Since there can be so much shuffling between these four seed lines, it's often hard to get a grasp of who the real favorites in 7/10 and 8/9 games are. This year was no different, as the 8/9 games were an even split and the 10 seed won their opener three out of four times. BYU was the loser in the only 8/9 game decided by double-digits, but that game could have been far different had Texas A&M not been hotter than sun at the start of the game. Obviously, none of the eight victors managed to go any further, but Siena, Oklahoma State, USC, and Texas pushed their higher seeded opponents further than many had expected.
Featuring "The Last Ones In" (Seeds 11 through 12)
The last two at-larges, Arizona and Wisconsin, managed to win their openers, and the Wildcats are on their way to a Regional in Indy. Does this mean they were more deserving than the teams in the First Four Out group? Not necessarily. I firmly believe that, especially in years like this, there are at least three or four teams who are left out who can win a game or two in the tournament. Saint Mary's, with a now healthy Patty Mills and Penn State are two who immediately jump to my mind. Dayton, the only at-large on the 11 line also did a great job by knocking out a West Virginia team who's usually good for at least one tourney win.
Results for the five automatic qualifiers in this group were a bit disappointing. Western Kentucky was the only one to register a victory, becoming the first team to win two years in a row as a 12 seed. (And they nearly became the first team to make it to a Regional two years in a row as a 12.) But of the other four conference winners, Temple was the only team to not really threaten (despite the 9-point margin). 11 seeds Utah State and VCU pushed their sixth-seeded opponents to the very end, while 12 seed Northern Iowa staged a furious comeback against Purdue that wasn't enough in the end.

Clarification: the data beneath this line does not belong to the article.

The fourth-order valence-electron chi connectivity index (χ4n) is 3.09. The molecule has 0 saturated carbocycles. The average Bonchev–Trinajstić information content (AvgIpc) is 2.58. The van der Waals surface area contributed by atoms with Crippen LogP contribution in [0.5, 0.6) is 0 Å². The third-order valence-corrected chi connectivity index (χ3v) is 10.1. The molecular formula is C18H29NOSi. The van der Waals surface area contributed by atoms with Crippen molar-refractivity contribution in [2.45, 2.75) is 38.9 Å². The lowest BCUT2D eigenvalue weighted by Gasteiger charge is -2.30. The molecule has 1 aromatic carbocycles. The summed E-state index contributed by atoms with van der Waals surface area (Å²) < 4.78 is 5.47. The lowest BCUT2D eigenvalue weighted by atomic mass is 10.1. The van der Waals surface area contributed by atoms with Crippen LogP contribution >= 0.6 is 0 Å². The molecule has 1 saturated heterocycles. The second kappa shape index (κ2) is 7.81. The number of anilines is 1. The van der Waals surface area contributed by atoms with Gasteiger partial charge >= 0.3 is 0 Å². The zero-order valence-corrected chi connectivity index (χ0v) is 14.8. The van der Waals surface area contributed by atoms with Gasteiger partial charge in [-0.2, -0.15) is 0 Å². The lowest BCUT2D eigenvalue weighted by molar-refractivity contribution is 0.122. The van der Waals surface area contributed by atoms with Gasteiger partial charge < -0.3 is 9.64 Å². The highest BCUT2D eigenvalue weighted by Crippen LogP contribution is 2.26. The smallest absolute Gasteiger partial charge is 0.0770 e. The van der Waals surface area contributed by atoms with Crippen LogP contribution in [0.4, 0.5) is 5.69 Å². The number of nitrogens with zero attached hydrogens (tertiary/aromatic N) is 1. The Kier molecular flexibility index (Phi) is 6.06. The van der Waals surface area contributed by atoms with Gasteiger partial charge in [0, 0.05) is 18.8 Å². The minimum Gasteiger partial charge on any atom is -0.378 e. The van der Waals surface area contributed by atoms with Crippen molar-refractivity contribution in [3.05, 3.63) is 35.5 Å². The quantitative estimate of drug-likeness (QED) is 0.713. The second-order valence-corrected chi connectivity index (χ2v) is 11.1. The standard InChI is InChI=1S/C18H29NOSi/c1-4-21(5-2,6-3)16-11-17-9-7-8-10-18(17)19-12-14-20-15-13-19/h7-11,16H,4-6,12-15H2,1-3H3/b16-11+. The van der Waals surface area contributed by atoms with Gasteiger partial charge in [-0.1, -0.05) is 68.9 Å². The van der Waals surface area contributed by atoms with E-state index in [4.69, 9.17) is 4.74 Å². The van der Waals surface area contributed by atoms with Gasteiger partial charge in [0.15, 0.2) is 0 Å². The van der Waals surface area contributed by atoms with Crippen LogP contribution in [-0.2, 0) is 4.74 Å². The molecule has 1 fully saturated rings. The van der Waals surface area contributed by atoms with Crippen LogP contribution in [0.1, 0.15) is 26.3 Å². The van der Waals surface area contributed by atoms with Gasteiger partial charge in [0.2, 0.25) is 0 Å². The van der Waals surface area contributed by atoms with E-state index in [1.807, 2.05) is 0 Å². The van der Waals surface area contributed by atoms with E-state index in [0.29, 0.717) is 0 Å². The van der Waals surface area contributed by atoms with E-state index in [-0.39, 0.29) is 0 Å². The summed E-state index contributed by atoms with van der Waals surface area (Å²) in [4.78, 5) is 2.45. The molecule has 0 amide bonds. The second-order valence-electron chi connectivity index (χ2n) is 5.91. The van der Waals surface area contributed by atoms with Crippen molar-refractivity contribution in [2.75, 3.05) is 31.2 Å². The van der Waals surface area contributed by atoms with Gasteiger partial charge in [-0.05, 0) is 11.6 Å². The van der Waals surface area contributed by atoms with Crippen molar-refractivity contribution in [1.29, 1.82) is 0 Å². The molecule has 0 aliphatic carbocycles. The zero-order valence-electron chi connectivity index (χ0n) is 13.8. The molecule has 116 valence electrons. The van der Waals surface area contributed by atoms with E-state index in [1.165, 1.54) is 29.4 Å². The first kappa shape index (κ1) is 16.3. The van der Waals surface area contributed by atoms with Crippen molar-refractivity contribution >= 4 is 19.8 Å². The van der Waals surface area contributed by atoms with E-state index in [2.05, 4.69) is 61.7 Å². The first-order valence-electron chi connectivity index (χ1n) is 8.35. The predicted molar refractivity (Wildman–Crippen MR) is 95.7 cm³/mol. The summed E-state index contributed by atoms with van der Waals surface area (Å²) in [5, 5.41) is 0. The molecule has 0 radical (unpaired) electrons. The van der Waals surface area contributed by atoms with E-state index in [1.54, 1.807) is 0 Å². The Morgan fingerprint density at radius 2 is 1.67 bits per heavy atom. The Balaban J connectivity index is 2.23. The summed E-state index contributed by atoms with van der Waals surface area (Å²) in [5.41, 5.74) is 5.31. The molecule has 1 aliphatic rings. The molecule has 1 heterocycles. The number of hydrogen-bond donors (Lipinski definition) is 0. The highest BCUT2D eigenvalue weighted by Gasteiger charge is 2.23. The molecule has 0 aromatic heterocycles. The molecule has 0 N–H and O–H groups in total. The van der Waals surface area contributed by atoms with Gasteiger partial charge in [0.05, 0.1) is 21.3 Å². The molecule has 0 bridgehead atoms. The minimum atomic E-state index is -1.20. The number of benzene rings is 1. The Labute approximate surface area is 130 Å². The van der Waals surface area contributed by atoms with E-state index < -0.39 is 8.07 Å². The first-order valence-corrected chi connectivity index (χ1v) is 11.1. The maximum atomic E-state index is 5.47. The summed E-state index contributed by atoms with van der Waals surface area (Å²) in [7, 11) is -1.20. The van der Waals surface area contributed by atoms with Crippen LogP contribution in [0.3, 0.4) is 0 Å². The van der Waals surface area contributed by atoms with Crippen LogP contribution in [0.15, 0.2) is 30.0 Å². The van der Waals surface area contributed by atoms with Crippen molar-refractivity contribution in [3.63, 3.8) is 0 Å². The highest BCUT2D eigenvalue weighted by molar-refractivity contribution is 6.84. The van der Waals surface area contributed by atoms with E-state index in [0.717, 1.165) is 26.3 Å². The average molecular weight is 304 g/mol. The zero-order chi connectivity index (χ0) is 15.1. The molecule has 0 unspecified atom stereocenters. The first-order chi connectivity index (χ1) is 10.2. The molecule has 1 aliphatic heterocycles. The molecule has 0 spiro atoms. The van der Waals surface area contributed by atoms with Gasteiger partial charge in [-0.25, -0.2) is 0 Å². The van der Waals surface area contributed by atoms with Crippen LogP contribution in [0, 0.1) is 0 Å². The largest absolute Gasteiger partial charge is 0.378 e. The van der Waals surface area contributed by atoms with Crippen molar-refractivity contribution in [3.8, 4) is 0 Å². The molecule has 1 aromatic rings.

The Automatic Qualifiers (Seeds 13 through 16)
Only one of these 16 teams managed to pick up a victory, with Cleveland State ensuring Wake Forest never schedules another Horizon League opponent again, but so many of these teams disproved their seed lines during their losses, especially the 14-16 seeds.
How much closer would American-Villanova been had it been played anywhere other than the Wildcats' part-time home court? That matchup became a foul shooting contest at the end, something Nova will win 99 out of 100 times. North Dakota State had the homecourt advantage in Minneapolis, with busloads of fans making the trip from Fargo and other parts of the Peace Garden State, all infected with Bison Fever. Yet, they didn't have an answer for Cole Aldrich and couldn't create enough turnovers to pull off the upset.
Cal State-Northridge, a team I and many others had pegged as a 16, proved they weren't deserving of that fate by giving Memphis a major scare. And of the teams who did fit on the final line, Chattanooga and Radford certainly played the expected role, but Opening Round winner Morehead State gave Louisville a battle for a bit more than a half and ETSU, who should've probably been higher, gave the ICDSMs a battle for 37 minutes in the city where I feel a #1 will one day fall.
Sweet Sixteen picks tomorrow evening.